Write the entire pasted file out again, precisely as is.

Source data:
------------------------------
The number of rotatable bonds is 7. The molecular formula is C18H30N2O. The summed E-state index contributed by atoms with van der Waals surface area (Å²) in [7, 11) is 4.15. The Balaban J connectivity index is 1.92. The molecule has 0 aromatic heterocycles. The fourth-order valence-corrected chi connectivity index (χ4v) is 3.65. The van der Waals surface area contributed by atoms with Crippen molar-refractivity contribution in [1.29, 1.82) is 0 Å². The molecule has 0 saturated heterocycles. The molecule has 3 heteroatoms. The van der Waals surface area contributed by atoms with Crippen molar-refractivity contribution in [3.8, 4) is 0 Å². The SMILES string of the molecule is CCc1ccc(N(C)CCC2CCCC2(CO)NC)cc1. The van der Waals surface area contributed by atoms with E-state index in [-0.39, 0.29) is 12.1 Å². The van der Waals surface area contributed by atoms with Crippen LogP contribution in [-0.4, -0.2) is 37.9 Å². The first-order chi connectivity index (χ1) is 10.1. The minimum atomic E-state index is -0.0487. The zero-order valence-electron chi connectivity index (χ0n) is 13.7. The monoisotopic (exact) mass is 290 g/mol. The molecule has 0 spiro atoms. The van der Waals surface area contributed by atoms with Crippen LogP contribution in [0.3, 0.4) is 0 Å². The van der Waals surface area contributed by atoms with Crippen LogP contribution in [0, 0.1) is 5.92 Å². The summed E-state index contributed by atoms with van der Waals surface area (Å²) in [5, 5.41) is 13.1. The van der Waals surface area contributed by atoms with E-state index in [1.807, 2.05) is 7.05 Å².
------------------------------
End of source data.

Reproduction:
The number of rotatable bonds is 7. The molecular formula is C18H30N2O. The summed E-state index contributed by atoms with van der Waals surface area (Å²) in [7, 11) is 4.15. The Balaban J connectivity index is 1.92. The molecule has 0 aromatic heterocycles. The fourth-order valence-corrected chi connectivity index (χ4v) is 3.65. The van der Waals surface area contributed by atoms with Crippen molar-refractivity contribution in [1.29, 1.82) is 0 Å². The molecule has 0 saturated heterocycles. The molecule has 3 heteroatoms. The van der Waals surface area contributed by atoms with Crippen molar-refractivity contribution in [3.8, 4) is 0 Å². The SMILES string of the molecule is CCc1ccc(N(C)CCC2CCCC2(CO)NC)cc1. The van der Waals surface area contributed by atoms with E-state index in [-0.39, 0.29) is 12.1 Å². The van der Waals surface area contributed by atoms with Crippen LogP contribution in [-0.4, -0.2) is 37.9 Å². The first-order chi connectivity index (χ1) is 10.1. The minimum atomic E-state index is -0.0487. The zero-order valence-electron chi connectivity index (χ0n) is 13.7. The monoisotopic (exact) mass is 290 g/mol. The molecule has 0 spiro atoms. The van der Waals surface area contributed by atoms with Crippen LogP contribution in [0.3, 0.4) is 0 Å². The van der Waals surface area contributed by atoms with Crippen LogP contribution in [0, 0.1) is 5.92 Å². The summed E-state index contributed by atoms with van der Waals surface area (Å²) in [5, 5.41) is 13.1. The van der Waals surface area contributed by atoms with E-state index in [1.807, 2.05) is 7.05 Å².